Engage, Vol. 12, No. 1, p. 122, 2011
7 Pages Posted: 2 Jun 2011 Last revised: 13 Sep 2011
Date Written: 2011
The US military intervention in Libya, now in its third month, has brought two fundamental and recurrent constitutional questions to the fore. The first is whether the President can initiate a war, admittedly not in national self-defense or for the protection of US persons or property abroad, with prior approval from Congress. The second is whether the provisions of the War Powers Resolution that require disengagement if the President has not obtained congressional sanction within two months of beginning such a war are constitutional.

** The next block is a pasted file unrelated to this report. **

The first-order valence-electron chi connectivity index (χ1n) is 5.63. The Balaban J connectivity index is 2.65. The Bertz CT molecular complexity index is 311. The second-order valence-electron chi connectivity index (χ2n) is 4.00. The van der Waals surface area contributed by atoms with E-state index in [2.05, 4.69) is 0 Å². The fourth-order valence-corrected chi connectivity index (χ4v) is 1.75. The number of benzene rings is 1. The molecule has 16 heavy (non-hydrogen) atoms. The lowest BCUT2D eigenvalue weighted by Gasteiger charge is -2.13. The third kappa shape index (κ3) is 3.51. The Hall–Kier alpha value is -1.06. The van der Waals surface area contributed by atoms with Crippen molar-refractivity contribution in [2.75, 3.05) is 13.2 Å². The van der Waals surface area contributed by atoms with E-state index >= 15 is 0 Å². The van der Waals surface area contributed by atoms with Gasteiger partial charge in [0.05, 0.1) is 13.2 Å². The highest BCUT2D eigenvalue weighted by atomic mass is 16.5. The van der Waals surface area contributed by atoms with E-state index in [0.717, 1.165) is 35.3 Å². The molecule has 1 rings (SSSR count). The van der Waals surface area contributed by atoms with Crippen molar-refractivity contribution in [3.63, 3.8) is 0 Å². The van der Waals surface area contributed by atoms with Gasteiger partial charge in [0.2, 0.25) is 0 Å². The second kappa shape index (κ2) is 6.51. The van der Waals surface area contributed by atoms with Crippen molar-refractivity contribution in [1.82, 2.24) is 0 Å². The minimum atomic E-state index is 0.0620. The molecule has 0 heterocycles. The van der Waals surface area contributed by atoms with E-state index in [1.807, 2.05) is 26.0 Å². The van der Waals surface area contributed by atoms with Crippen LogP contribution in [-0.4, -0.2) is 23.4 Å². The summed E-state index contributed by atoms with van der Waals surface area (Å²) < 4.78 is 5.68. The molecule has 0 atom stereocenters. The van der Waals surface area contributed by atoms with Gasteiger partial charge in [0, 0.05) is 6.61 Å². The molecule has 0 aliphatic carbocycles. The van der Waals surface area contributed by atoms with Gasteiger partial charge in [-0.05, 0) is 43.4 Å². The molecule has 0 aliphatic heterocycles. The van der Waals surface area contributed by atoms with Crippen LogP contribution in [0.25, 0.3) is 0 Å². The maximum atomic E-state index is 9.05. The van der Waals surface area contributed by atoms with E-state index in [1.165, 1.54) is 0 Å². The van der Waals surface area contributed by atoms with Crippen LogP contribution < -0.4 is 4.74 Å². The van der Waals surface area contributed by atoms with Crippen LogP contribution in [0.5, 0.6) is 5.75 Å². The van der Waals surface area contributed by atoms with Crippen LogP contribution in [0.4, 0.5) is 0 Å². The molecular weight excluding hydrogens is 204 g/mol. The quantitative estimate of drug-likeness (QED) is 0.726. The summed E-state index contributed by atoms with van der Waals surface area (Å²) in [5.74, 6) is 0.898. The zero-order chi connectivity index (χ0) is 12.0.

Keywords: constitutional law, law of war, war and conflict, War Powers Resolution, presidential power
Suggested Citation: Suggested Citation
Delahunty, Robert J., War Powers Irresolution: The Obama Administration and the Libyan Intervention (2011). Engage, Vol. 12, No. 1, p. 122, 2011; U of St. Thomas Legal Studies Research Paper No. 11-17. Available at SSRN: https://ssrn.com/abstract=1856764